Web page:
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Training is the acquisition of knowledge, skills, and competencies as a result of the teaching of vocational or practical skills and knowledge that relate to specific useful competencies. Training has specific goals of improving one's capability, capacity, and performance. It forms the core of apprenticeships and provides the backbone of content at institutes of technology (also known as technical colleges or polytechnics). In addition to the basic training required for a trade, occupation or profession, observers of the labor-market[who?] recognize as of 2008[update] the need to continue training beyond initial qualifications: to maintain, upgrade and update skills throughout working life. People within many professions and occupations may refer to this sort of training as professional development.
Physical training concentrates on mechanistic goals: training-programs in this area develop specific skills or muscles, often with a view to peaking at a particular time. Some physical training programs focus on raising overall physical fitness.
In military use, training means gaining the physical ability to perform and survive in combat, and learning the many skills needed in a time of war. These include how to use a variety of weapons, outdoor survival skills, and how to survive capture by the enemy, among others. See military education and training.
For psychological or physiological reasons, people who believe it may be beneficial to them can choose to practice relaxation training, or autogenic training, in an attempt to increase their ability to relax or deal with stress. While some studies have indicated relaxation training is useful for some medical conditions, autogenic training has limited results or has been the result of few studies.
Some commentators use a similar term for workplace learning to improve performance: "training and development". There are also additional services available online for those who wish to receive training above and beyond that which is offered by their employers. Some examples of these services include career counseling, skill assessment, and supportive services. One can generally categorize such training as on-the-job or off-the-job:
In religious and spiritual use, training may refer to the purification of the mind, heart, understanding and actions to obtain a variety of spiritual goals such as (for example) closeness to God or freedom from suffering. Note for example the institutionalized spiritual training of Threefold Training in Buddhism, Meditation in Hinduism or discipleship in Christianity. These aspects of training can be short term or last a lifetime, depending on the context of the training and which religious group it is a part of.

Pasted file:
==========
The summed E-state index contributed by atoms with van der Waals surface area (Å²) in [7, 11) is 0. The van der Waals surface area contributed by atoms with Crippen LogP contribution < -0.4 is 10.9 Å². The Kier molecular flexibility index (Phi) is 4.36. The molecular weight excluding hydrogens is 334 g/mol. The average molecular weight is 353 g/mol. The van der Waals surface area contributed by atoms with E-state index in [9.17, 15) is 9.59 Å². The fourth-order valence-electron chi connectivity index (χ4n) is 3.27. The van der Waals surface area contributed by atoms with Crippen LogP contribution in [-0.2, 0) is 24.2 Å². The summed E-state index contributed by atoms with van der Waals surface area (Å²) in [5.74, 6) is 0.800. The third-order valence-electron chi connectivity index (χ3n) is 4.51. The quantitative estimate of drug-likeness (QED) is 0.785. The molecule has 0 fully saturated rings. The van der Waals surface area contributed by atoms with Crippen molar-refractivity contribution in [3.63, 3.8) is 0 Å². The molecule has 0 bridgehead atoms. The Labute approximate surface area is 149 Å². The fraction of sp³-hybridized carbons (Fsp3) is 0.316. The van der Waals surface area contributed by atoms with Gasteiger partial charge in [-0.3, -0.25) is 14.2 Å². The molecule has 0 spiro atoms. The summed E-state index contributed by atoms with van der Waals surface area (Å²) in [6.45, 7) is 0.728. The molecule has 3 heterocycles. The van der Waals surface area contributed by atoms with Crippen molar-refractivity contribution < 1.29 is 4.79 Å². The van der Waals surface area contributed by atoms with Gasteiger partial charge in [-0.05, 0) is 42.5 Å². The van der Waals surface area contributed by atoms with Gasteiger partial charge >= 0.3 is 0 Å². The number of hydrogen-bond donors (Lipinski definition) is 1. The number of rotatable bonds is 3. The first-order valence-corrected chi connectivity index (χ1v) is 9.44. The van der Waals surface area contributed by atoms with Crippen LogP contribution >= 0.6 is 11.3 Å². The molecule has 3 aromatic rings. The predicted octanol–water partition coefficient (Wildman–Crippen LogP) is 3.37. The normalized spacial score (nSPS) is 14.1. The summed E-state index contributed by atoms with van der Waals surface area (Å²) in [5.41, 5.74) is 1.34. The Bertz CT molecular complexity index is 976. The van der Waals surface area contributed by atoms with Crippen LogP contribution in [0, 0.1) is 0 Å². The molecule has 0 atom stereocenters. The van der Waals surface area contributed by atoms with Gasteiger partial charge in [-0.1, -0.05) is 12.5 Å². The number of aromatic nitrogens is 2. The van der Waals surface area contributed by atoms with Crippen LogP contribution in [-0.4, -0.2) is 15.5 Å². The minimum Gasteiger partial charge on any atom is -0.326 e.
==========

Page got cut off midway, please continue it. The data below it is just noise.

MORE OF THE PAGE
Compare religious ritual.
Parochial schools are a fairly widespread institution in the United States. A parochial school is a primary or secondary school supervised by a religious organization, especially a Roman Catholic day school affiliated with a parish or a holy order. As of 2004, out of the approximately 50 million children who were enrolled in American grade schools, 4.2 million children attend a church-affiliated school, which is approximately 1 in 12 students.  Within the Christian religion, for example, one can attend a church-affiliated college with the intent of getting a degree in a field associated with religious studies. Some people may also attend church-affiliated colleges in pursuit of a non-religious degree, and typically do it just to deepen their understanding of the specific religion that the school is associated with. The largest non-public school system in the United States, the Catholic school system, operates 5,744 elementary schools and 1,206 secondary schools.
Researchers have developed training-methods for artificial-intelligence devices as well. Evolutionary algorithms, including genetic programming and other methods of machine learning, use a system of feedback based on "fitness functions" to allow computer programs to determine how well an entity performs a task. The methods construct a series of programs, known as a “population” of programs, and then automatically test them for "fitness", observing how well they perform the intended task. The system automatically generates new programs based on members of the population that perform the best. These new members replace programs that perform the worst. The procedure repeats until the achievement of optimum performance. In robotics, such a system can continue to run in real-time after initial training, allowing robots to adapt to new situations and to changes in themselves, for example, due to wear or damage. Researchers have also developed robots that can appear to mimic simple human behavior as a starting point for training.